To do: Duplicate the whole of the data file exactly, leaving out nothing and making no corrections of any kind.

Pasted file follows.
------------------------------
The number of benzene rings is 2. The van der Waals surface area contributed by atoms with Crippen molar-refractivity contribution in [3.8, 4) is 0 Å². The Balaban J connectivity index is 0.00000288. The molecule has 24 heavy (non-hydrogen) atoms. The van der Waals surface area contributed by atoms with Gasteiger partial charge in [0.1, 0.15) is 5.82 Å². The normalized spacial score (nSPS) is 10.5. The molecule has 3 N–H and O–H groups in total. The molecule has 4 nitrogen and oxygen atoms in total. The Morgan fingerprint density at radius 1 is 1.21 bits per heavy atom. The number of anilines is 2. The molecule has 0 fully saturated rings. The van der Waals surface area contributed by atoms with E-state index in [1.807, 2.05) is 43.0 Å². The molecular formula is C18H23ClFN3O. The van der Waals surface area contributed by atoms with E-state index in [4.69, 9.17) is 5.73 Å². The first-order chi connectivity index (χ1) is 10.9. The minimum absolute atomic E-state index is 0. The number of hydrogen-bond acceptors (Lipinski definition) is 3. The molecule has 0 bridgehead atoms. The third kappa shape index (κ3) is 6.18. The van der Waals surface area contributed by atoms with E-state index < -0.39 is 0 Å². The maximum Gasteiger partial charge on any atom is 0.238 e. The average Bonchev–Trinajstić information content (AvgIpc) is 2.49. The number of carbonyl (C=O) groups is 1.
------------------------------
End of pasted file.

The number of benzene rings is 2. The van der Waals surface area contributed by atoms with Crippen molar-refractivity contribution in [3.8, 4) is 0 Å². The Balaban J connectivity index is 0.00000288. The molecule has 24 heavy (non-hydrogen) atoms. The van der Waals surface area contributed by atoms with Gasteiger partial charge in [0.1, 0.15) is 5.82 Å². The normalized spacial score (nSPS) is 10.5. The molecule has 3 N–H and O–H groups in total. The molecule has 4 nitrogen and oxygen atoms in total. The Morgan fingerprint density at radius 1 is 1.21 bits per heavy atom. The number of anilines is 2. The molecule has 0 fully saturated rings. The van der Waals surface area contributed by atoms with E-state index in [1.807, 2.05) is 43.0 Å². The molecular formula is C18H23ClFN3O. The van der Waals surface area contributed by atoms with E-state index in [4.69, 9.17) is 5.73 Å². The first-order chi connectivity index (χ1) is 10.9. The minimum absolute atomic E-state index is 0. The number of hydrogen-bond acceptors (Lipinski definition) is 3. The molecule has 0 bridgehead atoms. The third kappa shape index (κ3) is 6.18. The van der Waals surface area contributed by atoms with E-state index < -0.39 is 0 Å². The maximum Gasteiger partial charge on any atom is 0.238 e. The average Bonchev–Trinajstić information content (AvgIpc) is 2.49. The number of carbonyl (C=O) groups is 1.